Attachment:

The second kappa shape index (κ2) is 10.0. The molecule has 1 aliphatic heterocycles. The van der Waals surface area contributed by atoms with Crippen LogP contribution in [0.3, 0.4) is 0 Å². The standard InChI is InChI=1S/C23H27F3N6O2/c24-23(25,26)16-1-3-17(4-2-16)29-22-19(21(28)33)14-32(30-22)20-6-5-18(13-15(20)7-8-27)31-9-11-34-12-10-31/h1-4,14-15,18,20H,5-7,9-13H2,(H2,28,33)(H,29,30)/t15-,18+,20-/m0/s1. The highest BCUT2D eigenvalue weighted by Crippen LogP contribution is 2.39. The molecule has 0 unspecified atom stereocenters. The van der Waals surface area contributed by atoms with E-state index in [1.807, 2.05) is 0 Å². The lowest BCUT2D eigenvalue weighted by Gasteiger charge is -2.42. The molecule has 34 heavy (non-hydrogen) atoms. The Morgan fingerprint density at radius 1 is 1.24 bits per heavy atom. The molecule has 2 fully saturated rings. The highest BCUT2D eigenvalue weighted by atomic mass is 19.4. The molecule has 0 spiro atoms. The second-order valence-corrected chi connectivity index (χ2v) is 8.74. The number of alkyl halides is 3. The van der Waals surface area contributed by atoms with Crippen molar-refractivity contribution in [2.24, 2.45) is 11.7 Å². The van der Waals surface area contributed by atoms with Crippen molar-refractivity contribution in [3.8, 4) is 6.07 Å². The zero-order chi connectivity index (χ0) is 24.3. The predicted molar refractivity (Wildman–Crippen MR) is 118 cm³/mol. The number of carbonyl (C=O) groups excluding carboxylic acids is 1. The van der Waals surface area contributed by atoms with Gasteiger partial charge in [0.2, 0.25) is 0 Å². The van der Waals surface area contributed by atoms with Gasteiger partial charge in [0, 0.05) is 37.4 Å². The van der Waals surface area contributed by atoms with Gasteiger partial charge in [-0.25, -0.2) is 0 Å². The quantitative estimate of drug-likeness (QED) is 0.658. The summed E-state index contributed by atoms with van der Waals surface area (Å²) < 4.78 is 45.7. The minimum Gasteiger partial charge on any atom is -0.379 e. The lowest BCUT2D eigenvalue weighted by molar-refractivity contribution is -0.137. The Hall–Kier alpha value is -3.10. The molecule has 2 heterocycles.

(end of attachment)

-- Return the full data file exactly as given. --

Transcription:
The second kappa shape index (κ2) is 10.0. The molecule has 1 aliphatic heterocycles. The van der Waals surface area contributed by atoms with Crippen LogP contribution in [0.3, 0.4) is 0 Å². The standard InChI is InChI=1S/C23H27F3N6O2/c24-23(25,26)16-1-3-17(4-2-16)29-22-19(21(28)33)14-32(30-22)20-6-5-18(13-15(20)7-8-27)31-9-11-34-12-10-31/h1-4,14-15,18,20H,5-7,9-13H2,(H2,28,33)(H,29,30)/t15-,18+,20-/m0/s1. The highest BCUT2D eigenvalue weighted by Crippen LogP contribution is 2.39. The molecule has 0 unspecified atom stereocenters. The van der Waals surface area contributed by atoms with E-state index in [1.807, 2.05) is 0 Å². The lowest BCUT2D eigenvalue weighted by Gasteiger charge is -2.42. The molecule has 34 heavy (non-hydrogen) atoms. The Morgan fingerprint density at radius 1 is 1.24 bits per heavy atom. The molecule has 2 fully saturated rings. The highest BCUT2D eigenvalue weighted by atomic mass is 19.4. The molecule has 0 spiro atoms. The second-order valence-corrected chi connectivity index (χ2v) is 8.74. The number of alkyl halides is 3. The van der Waals surface area contributed by atoms with Crippen molar-refractivity contribution in [2.24, 2.45) is 11.7 Å². The van der Waals surface area contributed by atoms with Crippen molar-refractivity contribution in [3.8, 4) is 6.07 Å². The zero-order chi connectivity index (χ0) is 24.3. The predicted molar refractivity (Wildman–Crippen MR) is 118 cm³/mol. The number of carbonyl (C=O) groups excluding carboxylic acids is 1. The van der Waals surface area contributed by atoms with Gasteiger partial charge in [0.2, 0.25) is 0 Å². The van der Waals surface area contributed by atoms with Gasteiger partial charge in [0, 0.05) is 37.4 Å². The van der Waals surface area contributed by atoms with Gasteiger partial charge in [-0.25, -0.2) is 0 Å². The quantitative estimate of drug-likeness (QED) is 0.658. The summed E-state index contributed by atoms with van der Waals surface area (Å²) < 4.78 is 45.7. The minimum Gasteiger partial charge on any atom is -0.379 e. The lowest BCUT2D eigenvalue weighted by molar-refractivity contribution is -0.137. The Hall–Kier alpha value is -3.10. The molecule has 2 heterocycles.